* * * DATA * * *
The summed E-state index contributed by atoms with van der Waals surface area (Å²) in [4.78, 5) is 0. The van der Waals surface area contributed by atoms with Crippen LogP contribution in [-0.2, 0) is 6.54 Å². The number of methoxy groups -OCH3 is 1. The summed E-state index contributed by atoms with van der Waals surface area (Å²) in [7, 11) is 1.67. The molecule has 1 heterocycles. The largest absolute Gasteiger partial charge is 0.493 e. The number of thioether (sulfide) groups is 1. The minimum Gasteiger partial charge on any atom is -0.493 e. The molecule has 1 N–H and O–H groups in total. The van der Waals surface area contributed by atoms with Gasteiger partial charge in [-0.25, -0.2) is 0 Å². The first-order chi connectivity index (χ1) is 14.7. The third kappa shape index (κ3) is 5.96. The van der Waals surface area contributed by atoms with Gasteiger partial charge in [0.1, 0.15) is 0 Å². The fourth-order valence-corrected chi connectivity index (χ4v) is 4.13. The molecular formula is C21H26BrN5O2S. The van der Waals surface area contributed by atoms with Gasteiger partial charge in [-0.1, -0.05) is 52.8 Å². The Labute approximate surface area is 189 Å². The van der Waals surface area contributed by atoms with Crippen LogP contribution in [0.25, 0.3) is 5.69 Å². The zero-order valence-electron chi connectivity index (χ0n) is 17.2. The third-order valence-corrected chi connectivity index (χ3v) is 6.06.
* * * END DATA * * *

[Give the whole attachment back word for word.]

The summed E-state index contributed by atoms with van der Waals surface area (Å²) in [4.78, 5) is 0. The van der Waals surface area contributed by atoms with Crippen LogP contribution in [-0.2, 0) is 6.54 Å². The number of methoxy groups -OCH3 is 1. The summed E-state index contributed by atoms with van der Waals surface area (Å²) in [7, 11) is 1.67. The molecule has 1 heterocycles. The largest absolute Gasteiger partial charge is 0.493 e. The number of thioether (sulfide) groups is 1. The minimum Gasteiger partial charge on any atom is -0.493 e. The molecule has 1 N–H and O–H groups in total. The van der Waals surface area contributed by atoms with Gasteiger partial charge in [-0.25, -0.2) is 0 Å². The first-order chi connectivity index (χ1) is 14.7. The third kappa shape index (κ3) is 5.96. The van der Waals surface area contributed by atoms with Gasteiger partial charge in [0.1, 0.15) is 0 Å². The fourth-order valence-corrected chi connectivity index (χ4v) is 4.13. The molecular formula is C21H26BrN5O2S. The van der Waals surface area contributed by atoms with Gasteiger partial charge in [-0.1, -0.05) is 52.8 Å². The Labute approximate surface area is 189 Å². The van der Waals surface area contributed by atoms with Crippen LogP contribution in [0.25, 0.3) is 5.69 Å². The zero-order valence-electron chi connectivity index (χ0n) is 17.2. The third-order valence-corrected chi connectivity index (χ3v) is 6.06.